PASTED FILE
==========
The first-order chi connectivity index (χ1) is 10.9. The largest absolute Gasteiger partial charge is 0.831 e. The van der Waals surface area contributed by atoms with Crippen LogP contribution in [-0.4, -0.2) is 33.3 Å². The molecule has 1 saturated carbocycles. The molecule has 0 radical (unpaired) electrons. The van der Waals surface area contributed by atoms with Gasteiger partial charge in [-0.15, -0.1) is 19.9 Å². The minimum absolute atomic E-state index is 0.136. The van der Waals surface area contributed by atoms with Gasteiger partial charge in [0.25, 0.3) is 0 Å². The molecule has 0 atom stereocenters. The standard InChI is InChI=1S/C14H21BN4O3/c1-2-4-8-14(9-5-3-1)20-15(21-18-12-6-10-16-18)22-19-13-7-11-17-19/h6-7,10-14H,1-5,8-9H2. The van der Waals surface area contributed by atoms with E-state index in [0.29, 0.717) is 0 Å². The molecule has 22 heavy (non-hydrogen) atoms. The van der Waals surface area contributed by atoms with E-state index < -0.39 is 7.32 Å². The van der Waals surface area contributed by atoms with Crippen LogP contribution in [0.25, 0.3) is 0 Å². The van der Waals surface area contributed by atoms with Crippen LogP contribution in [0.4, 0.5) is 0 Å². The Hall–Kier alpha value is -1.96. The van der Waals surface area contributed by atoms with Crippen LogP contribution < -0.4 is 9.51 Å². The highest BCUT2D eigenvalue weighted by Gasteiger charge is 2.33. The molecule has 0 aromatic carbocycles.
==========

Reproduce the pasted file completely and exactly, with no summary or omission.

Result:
The first-order chi connectivity index (χ1) is 10.9. The largest absolute Gasteiger partial charge is 0.831 e. The van der Waals surface area contributed by atoms with Crippen LogP contribution in [-0.4, -0.2) is 33.3 Å². The molecule has 1 saturated carbocycles. The molecule has 0 radical (unpaired) electrons. The van der Waals surface area contributed by atoms with Gasteiger partial charge in [-0.15, -0.1) is 19.9 Å². The minimum absolute atomic E-state index is 0.136. The van der Waals surface area contributed by atoms with Gasteiger partial charge in [0.25, 0.3) is 0 Å². The molecule has 0 atom stereocenters. The standard InChI is InChI=1S/C14H21BN4O3/c1-2-4-8-14(9-5-3-1)20-15(21-18-12-6-10-16-18)22-19-13-7-11-17-19/h6-7,10-14H,1-5,8-9H2. The van der Waals surface area contributed by atoms with E-state index in [0.29, 0.717) is 0 Å². The molecule has 22 heavy (non-hydrogen) atoms. The van der Waals surface area contributed by atoms with E-state index < -0.39 is 7.32 Å². The van der Waals surface area contributed by atoms with Crippen LogP contribution in [0.25, 0.3) is 0 Å². The van der Waals surface area contributed by atoms with Crippen LogP contribution in [0.4, 0.5) is 0 Å². The Hall–Kier alpha value is -1.96. The van der Waals surface area contributed by atoms with Crippen LogP contribution < -0.4 is 9.51 Å². The highest BCUT2D eigenvalue weighted by Gasteiger charge is 2.33. The molecule has 0 aromatic carbocycles.